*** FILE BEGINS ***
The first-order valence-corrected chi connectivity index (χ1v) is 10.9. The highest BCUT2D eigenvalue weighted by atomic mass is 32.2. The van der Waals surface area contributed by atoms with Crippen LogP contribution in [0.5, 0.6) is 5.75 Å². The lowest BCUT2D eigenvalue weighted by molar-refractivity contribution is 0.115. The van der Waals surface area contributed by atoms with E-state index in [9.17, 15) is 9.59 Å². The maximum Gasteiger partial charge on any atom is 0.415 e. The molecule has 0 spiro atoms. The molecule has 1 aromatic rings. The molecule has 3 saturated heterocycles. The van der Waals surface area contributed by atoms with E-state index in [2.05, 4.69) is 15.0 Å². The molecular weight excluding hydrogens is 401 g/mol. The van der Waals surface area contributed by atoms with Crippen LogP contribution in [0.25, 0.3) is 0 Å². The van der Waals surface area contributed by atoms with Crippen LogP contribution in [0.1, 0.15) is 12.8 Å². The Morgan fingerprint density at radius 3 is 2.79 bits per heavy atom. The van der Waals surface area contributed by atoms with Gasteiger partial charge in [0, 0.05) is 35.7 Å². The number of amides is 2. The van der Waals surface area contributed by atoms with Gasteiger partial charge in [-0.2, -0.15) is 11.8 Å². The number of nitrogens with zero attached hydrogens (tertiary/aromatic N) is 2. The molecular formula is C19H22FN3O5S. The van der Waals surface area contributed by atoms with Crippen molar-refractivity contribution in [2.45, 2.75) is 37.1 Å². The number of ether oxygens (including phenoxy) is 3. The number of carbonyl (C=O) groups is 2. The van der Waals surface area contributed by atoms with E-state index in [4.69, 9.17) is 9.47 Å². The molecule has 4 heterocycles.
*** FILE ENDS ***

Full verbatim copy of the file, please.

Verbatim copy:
The first-order valence-corrected chi connectivity index (χ1v) is 10.9. The highest BCUT2D eigenvalue weighted by atomic mass is 32.2. The van der Waals surface area contributed by atoms with Crippen LogP contribution in [0.5, 0.6) is 5.75 Å². The lowest BCUT2D eigenvalue weighted by molar-refractivity contribution is 0.115. The van der Waals surface area contributed by atoms with E-state index in [9.17, 15) is 9.59 Å². The maximum Gasteiger partial charge on any atom is 0.415 e. The molecule has 0 spiro atoms. The molecule has 1 aromatic rings. The molecule has 3 saturated heterocycles. The van der Waals surface area contributed by atoms with E-state index in [2.05, 4.69) is 15.0 Å². The molecular weight excluding hydrogens is 401 g/mol. The van der Waals surface area contributed by atoms with Crippen LogP contribution in [0.25, 0.3) is 0 Å². The van der Waals surface area contributed by atoms with Crippen LogP contribution in [0.1, 0.15) is 12.8 Å². The Morgan fingerprint density at radius 3 is 2.79 bits per heavy atom. The van der Waals surface area contributed by atoms with Gasteiger partial charge in [0, 0.05) is 35.7 Å². The number of amides is 2. The van der Waals surface area contributed by atoms with Gasteiger partial charge in [-0.2, -0.15) is 11.8 Å². The number of nitrogens with zero attached hydrogens (tertiary/aromatic N) is 2. The molecular formula is C19H22FN3O5S. The van der Waals surface area contributed by atoms with Crippen molar-refractivity contribution in [2.45, 2.75) is 37.1 Å². The number of ether oxygens (including phenoxy) is 3. The number of carbonyl (C=O) groups is 2. The van der Waals surface area contributed by atoms with E-state index in [4.69, 9.17) is 9.47 Å². The molecule has 4 heterocycles.